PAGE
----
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Climate Action Boot Camp Part 2
November 16, 2021 @ 6:30 pm - 8:30 pm
In this two-part in-depth ‘boot camp’, energy expert Lindsay Audin of Croton will explore how to prioritize and evaluate meaningful climate action projects for the greatest impact. Part I will focus on individual action and highlight household carbon reduction options. Part II will identify community-scale programs with real-world examples of project evaluation processes and tips for garnering support.
This is a virtual event. Program to take place over Zoom.
Participants will be asked to complete a short assignment ahead of the start date and attending both sessions is strongly encouraged.
Tuesday, November 16, 6:30pm EST
ELLA (Environmental Leaders Learning Alliance Members): FREE
Everyone else: $10 per session
Participants will receive the access code/link upon registration and an email the day of the event.
About Presenter Lindsay Audin
Lindsay Audin is a Certified Energy Manager (CEM), a LEED Accredited Professional (LEED-AP), a member of the AEE Energy Managers Hall of Fame, and has written or co-authored several books on energy issues. His first exposure to the climate issue came in 1976 when he interviewed James Hansen (retired from NASA and now active in the Climate Lobby) on a weekly radio show (called the “Alternate Energy Committee”) he hosted for 3 years on WBAI.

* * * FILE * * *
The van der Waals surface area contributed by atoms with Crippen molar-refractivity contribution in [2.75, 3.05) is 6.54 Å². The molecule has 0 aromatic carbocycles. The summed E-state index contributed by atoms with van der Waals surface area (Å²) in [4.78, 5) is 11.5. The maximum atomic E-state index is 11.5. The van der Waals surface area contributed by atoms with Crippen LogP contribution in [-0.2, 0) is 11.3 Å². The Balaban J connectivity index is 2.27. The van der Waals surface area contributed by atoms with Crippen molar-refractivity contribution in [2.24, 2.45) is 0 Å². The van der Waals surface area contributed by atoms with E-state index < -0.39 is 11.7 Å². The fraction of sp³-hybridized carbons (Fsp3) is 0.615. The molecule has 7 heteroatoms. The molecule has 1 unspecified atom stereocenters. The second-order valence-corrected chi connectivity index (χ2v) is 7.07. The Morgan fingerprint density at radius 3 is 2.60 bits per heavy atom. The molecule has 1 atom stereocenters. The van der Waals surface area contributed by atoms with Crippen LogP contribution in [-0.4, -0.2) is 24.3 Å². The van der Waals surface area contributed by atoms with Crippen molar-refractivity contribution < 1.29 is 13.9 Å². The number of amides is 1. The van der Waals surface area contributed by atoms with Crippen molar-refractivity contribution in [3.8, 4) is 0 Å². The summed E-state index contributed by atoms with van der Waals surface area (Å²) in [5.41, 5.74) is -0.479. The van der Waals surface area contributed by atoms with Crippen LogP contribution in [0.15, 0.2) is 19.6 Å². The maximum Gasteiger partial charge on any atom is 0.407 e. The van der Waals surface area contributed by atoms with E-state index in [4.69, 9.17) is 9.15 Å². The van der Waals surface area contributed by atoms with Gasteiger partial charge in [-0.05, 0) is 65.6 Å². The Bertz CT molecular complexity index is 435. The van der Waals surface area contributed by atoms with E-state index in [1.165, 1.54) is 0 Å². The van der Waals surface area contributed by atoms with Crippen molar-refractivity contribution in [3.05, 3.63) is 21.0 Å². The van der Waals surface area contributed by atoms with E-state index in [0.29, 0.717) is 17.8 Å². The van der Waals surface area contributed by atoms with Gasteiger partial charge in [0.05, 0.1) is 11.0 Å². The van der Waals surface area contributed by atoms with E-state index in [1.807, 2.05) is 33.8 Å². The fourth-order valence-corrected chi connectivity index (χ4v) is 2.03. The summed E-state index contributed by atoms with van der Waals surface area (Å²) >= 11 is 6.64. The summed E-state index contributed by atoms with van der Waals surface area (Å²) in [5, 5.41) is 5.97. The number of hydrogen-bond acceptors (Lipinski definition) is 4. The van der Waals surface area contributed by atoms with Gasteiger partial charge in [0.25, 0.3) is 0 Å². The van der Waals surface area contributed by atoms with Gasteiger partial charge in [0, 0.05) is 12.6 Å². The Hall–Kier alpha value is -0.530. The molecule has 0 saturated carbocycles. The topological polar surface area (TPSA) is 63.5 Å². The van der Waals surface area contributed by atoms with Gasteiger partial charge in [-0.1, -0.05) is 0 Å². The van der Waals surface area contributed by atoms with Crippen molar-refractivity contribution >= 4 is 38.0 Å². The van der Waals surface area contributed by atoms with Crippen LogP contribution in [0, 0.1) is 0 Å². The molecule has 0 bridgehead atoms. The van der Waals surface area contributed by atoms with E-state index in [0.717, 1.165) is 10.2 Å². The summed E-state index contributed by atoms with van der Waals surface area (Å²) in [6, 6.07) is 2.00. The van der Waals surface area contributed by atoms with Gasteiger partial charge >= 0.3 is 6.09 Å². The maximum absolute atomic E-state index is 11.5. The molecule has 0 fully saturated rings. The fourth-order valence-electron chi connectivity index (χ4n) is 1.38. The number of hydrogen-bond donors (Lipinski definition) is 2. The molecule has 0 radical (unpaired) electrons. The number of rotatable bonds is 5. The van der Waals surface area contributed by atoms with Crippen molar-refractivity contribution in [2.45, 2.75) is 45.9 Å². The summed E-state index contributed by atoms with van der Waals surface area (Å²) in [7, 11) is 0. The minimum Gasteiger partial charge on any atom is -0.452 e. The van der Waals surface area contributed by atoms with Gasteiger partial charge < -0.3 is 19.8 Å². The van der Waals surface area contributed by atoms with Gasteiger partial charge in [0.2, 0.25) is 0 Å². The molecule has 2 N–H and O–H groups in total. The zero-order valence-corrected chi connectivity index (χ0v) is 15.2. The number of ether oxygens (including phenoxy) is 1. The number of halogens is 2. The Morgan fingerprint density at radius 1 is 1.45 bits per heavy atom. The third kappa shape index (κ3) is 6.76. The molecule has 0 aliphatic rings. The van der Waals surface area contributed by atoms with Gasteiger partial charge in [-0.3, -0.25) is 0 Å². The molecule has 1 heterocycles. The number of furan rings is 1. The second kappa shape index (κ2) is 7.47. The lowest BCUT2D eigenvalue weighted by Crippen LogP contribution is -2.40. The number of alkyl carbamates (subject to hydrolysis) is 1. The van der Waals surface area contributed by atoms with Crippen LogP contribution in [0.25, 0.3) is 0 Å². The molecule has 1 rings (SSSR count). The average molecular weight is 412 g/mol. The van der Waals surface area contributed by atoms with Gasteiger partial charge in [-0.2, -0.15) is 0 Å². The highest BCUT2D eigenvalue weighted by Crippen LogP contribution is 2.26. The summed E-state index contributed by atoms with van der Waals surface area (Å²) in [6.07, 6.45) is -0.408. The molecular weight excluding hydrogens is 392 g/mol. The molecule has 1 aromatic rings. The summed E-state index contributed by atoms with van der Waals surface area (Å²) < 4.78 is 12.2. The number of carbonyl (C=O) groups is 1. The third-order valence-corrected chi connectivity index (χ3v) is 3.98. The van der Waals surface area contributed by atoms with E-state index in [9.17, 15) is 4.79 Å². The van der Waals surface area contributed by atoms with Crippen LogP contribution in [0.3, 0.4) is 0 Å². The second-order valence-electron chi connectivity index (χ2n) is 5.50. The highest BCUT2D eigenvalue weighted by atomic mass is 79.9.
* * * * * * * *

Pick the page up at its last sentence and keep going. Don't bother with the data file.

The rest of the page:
He has worked as an energy engineer and consultant for over 40 years, 8 of which were as the energy manager for Columbia University. For the last 23 years, he has run his own consulting firm (Energywiz, Inc.), serving large firms that each consume at least $1 million a year in energy. His firm has performed energy studies and upgrades, benchmarking, GHG inventories, renewable power procurement, utility rate optimization, and developed software tools for energy use analysis. He has also served as an expert witness on issues related to energy procurement.
During the last 30 years, over 200 of his articles and presentations have been published. Both in person and via live webinars, he has taught over 150 classes on energy cost-cutting and analysis to facility and energy professionals. One of the services his firm performs involves reviews of studies, claims, press releases, etc. on energy and climate-related issues. He routinely checks others’ numbers and assumptions for flaws and fakery, which are unfortunately common.
For the last 5 years, he has chaired Croton’s sustainability committee, developing local projects for cutting carbon. His recent work has included: securing grants for lighting upgrades, EV chargers, and food scrap recycling; developing community solar projects; bringing CCA to Croton; converting home heating systems to cleaner fuels; and analyzing various vendor offerings, including proposals for solar canopies and a microgrid.
Under his direction, Croton’s committee has performed the most tasks of any community participating in NYSERDA’s Clean Energy Community (CEC) program. In New York State’s Climate Smart Community (CSC) program, it secured silver (the highest) level of CSC certification.